And so the morning starts with a bad pun and wonderful music, Johann Sebastian’s Sonatas for Violin and Obbligato Harpsichord with the odd Viola da Gamba thrown in for good measure. In case you didn’t know, harpsichords were those plinkety things people bought when they couldn’t afford a proper piano. I found this 2 CD album with Rachel Podger on violin and Trevor Pinnock on the harpsy at the back of the shelf, which means it hasn’t had an airing in a while. Shame, because it’s as pleasant as it’s well played. I’m not likely to be listening to the entire 139 minutes and 23 seconds, but I’m good for the first 5 sonatas. Join me and let me know whether it’s your thing or not. And if it’s not, send me your selection for the mornings.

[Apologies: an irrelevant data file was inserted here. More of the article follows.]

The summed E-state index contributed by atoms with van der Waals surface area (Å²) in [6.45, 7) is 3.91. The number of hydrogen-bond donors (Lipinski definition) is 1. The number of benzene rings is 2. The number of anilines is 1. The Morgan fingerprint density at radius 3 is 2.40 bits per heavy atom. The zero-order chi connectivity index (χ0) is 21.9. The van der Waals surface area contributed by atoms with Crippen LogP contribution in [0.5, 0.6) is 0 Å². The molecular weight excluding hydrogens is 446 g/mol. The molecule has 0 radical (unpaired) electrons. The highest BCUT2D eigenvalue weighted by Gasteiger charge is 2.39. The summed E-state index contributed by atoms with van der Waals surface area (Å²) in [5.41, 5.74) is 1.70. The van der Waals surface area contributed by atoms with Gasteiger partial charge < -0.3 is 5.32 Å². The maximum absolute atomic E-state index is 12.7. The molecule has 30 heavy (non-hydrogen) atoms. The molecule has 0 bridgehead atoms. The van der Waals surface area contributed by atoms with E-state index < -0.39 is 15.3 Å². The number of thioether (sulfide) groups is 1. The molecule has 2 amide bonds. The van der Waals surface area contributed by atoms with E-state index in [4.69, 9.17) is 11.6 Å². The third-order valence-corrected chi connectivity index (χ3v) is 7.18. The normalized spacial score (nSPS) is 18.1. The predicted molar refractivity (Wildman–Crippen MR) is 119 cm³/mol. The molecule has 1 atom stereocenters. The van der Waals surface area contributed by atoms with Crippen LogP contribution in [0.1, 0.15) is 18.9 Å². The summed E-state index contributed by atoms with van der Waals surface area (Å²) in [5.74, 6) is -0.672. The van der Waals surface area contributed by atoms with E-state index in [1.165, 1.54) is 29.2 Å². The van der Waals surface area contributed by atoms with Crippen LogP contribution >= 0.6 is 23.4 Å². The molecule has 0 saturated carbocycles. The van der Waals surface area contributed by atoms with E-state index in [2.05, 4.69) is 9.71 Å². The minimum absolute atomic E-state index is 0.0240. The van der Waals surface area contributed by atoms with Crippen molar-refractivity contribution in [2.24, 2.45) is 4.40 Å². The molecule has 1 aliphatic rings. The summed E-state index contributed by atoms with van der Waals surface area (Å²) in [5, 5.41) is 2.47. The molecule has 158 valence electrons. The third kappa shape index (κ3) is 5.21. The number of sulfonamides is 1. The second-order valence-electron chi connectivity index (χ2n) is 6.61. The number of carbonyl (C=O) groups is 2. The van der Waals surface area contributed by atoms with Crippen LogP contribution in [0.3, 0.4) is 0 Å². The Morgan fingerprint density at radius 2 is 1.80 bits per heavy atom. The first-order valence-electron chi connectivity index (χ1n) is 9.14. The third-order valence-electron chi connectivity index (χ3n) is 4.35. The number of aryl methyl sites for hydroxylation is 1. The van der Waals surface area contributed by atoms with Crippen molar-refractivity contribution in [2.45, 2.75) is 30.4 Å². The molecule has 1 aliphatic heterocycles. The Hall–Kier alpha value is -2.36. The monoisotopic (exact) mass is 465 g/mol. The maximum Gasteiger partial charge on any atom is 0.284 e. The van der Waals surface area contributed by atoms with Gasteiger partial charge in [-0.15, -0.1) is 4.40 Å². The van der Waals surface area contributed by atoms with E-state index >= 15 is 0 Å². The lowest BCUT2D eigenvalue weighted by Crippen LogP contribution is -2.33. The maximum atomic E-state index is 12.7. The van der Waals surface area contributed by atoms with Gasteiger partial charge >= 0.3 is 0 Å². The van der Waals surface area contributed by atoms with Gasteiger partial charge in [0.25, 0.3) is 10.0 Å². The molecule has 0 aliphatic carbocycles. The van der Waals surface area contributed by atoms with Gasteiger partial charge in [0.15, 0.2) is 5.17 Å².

As to the question whether Bach ever actually heard or played on a piano, an instrument that was only invented about 1700, when Bach was 15 years old. News didn’t travel that fast in those days, but Bach had another 50 years of life ahead of him and was from a highly educated, musical family and he was quite famous in his own lifetime, so we would definitely have know about the piano. But don’t take it from me, here is Charles Rosen, the pianist on the subject. It’s a great, if somewhat old article, so I recommend you read it all.
And then when your interest in the instrument is whetted, you can ask Yamaha about its history. And that’s enough for one morning, I’d say.